White water rafting in Kullu valley
ITS ski slopes are considered among the best in India while its stunning views are a magnet for hikers, horse riders and paragliders in the summer.
But a new ruling by India's environmental court designed to protect the Kullu Valley from its hordes of visitors now threatens to devastate the tourist industry, according to furious local businesses.
"The vast majority of the people are engaged in tourism activities in and around the Rohtang Pass," says Anup Thakur, president of the Kullu-Manali Hoteliers Association.
"Isn't the livelihood of the people more important than the environment?"
Thakur's fears are echoed throughout the Himalayan valley known as the "Valley of the Gods", a favourite haunt of the British during the colonial period and now one of India's most popular tourist hotspots.
The valley is framed by the majestic Rohtang Pass which rises to a height of 13,050 feet (3,978 metres), its roads often gridlocked in the summer months and flanked by a seemingly endless row of stalls selling tea, food and trinkets.
The accompanying mounds of rubbish and other pollution has reached such alarming levels that snow on the slopes has been turning black while glaciers have been melting at a record rate, the court has been told.
In a move aimed at reversing some of the environmental damage, the National Green Tribunal (NGT) last month banned all commercial activity around the pass and the adjoining ski slopes.
The NGT also banned horse riding, snow biking and paragliding on the top of the valley while the food shacks were all ordered to close.
"Except water, everything else is prohibited in and around the pass," the green court said in a ruling which caught locals by surprise.
"There is a right to tourism but it has to be within the framework of the fundamental rights of the public which takes precedence," the court added.
Scientists from the Pant Himalayan Environment Institute told the tribunal that vehicle emissions and other pollution were causing huge damage to the environment, including the melting of glaciers.
Campaigners say the situation had been allowed to reach crisis point as authorities in the state of Himachal Pradesh had turned a blind eye for decades.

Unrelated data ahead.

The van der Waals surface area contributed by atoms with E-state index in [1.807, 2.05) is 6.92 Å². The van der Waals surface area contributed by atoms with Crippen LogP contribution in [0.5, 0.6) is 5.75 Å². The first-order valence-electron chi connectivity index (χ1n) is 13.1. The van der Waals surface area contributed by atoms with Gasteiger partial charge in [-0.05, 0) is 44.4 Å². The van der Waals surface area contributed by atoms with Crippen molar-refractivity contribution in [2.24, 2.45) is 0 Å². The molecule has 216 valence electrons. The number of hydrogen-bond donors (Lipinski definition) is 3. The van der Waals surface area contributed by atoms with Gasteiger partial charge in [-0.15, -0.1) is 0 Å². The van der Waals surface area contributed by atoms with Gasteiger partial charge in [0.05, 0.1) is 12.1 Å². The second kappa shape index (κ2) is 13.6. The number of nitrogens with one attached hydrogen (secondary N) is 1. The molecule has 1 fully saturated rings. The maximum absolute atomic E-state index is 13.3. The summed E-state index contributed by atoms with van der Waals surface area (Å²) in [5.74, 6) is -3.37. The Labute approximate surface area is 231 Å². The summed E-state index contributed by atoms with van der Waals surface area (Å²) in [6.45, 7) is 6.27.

Although the state government did introduce a daily limit of 1,000 vehicles on the Rohtang Pass earlier this year, the tribunal said the quotas were rarely enforced.
During the tourist season, the sheer weight of numbers means the 50-kilometre journey from the base of the pass to the town of Manali - which should take around two hours - lasts up to seven.
The pass can experience sudden and dramatic changes in the weather that have claimed countless lives over the years. In Tibetan, its name translates as 'heap of dead bodies'.
It remains closed to traffic for half the year due to wintry conditions and can sometimes be buried in up to 30 feet of snow.
But once the snow clears, the situation changes dramatically and there is no shortage of local businesses ready to cash in.
There are also close to a 1,000 hotels in the twin resort towns of Kullu and Manali, which have been attracting generations of Western backpackers as well as Indian tourists.
The hotelier Thakur acknowledged there should be "a check on tourism activities in the area" but said the court had taken no account of "our bread and butter".
Other businesses, from taxi drivers to tea stall owners, also fear for the future if the bans are not soon lifted.
Suresh Acharya, a local resident, said a whole range of outdoor pursuits would be effectively brought to a halt by the ruling.
"Hundreds of locals are engaged in paragliding, pony riding, snow scooters and mountain bikes, what will they do after this ban," said Acharya.
But Raju Banon, who runs one of Manali's oldest hotels, Banon Resorts, said the environment needed to be protected so that tourism could flourish long-term.
"If this court order is not implemented, Manali will finish, and if that happens we are all doomed," he said.